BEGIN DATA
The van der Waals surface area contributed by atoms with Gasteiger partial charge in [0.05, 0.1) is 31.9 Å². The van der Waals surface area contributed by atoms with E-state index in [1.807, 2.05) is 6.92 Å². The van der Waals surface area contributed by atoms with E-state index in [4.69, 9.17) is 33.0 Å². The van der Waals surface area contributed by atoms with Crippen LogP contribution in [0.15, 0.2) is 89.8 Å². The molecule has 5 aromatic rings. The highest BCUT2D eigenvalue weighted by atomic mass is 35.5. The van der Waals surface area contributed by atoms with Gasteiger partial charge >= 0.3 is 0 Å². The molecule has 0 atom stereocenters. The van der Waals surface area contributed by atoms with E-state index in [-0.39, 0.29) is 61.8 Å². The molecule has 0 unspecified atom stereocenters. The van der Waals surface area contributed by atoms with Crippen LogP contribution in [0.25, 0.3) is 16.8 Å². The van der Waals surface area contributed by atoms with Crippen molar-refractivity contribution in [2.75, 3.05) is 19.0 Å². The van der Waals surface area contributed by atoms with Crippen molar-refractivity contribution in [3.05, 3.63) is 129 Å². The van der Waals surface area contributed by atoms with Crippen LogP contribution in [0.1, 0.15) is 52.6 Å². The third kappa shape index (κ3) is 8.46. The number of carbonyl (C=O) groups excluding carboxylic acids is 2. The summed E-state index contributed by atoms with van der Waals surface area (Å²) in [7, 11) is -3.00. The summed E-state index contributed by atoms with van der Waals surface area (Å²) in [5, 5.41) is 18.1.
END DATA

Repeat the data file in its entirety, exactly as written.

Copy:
The van der Waals surface area contributed by atoms with Gasteiger partial charge in [0.05, 0.1) is 31.9 Å². The van der Waals surface area contributed by atoms with E-state index in [1.807, 2.05) is 6.92 Å². The van der Waals surface area contributed by atoms with E-state index in [4.69, 9.17) is 33.0 Å². The van der Waals surface area contributed by atoms with Crippen LogP contribution in [0.15, 0.2) is 89.8 Å². The molecule has 5 aromatic rings. The highest BCUT2D eigenvalue weighted by atomic mass is 35.5. The van der Waals surface area contributed by atoms with Gasteiger partial charge >= 0.3 is 0 Å². The molecule has 0 atom stereocenters. The van der Waals surface area contributed by atoms with E-state index in [-0.39, 0.29) is 61.8 Å². The molecule has 0 unspecified atom stereocenters. The van der Waals surface area contributed by atoms with Crippen LogP contribution in [0.25, 0.3) is 16.8 Å². The van der Waals surface area contributed by atoms with Crippen molar-refractivity contribution in [2.75, 3.05) is 19.0 Å². The van der Waals surface area contributed by atoms with Crippen molar-refractivity contribution in [3.05, 3.63) is 129 Å². The van der Waals surface area contributed by atoms with Crippen LogP contribution in [0.1, 0.15) is 52.6 Å². The third kappa shape index (κ3) is 8.46. The number of carbonyl (C=O) groups excluding carboxylic acids is 2. The summed E-state index contributed by atoms with van der Waals surface area (Å²) in [7, 11) is -3.00. The summed E-state index contributed by atoms with van der Waals surface area (Å²) in [5, 5.41) is 18.1.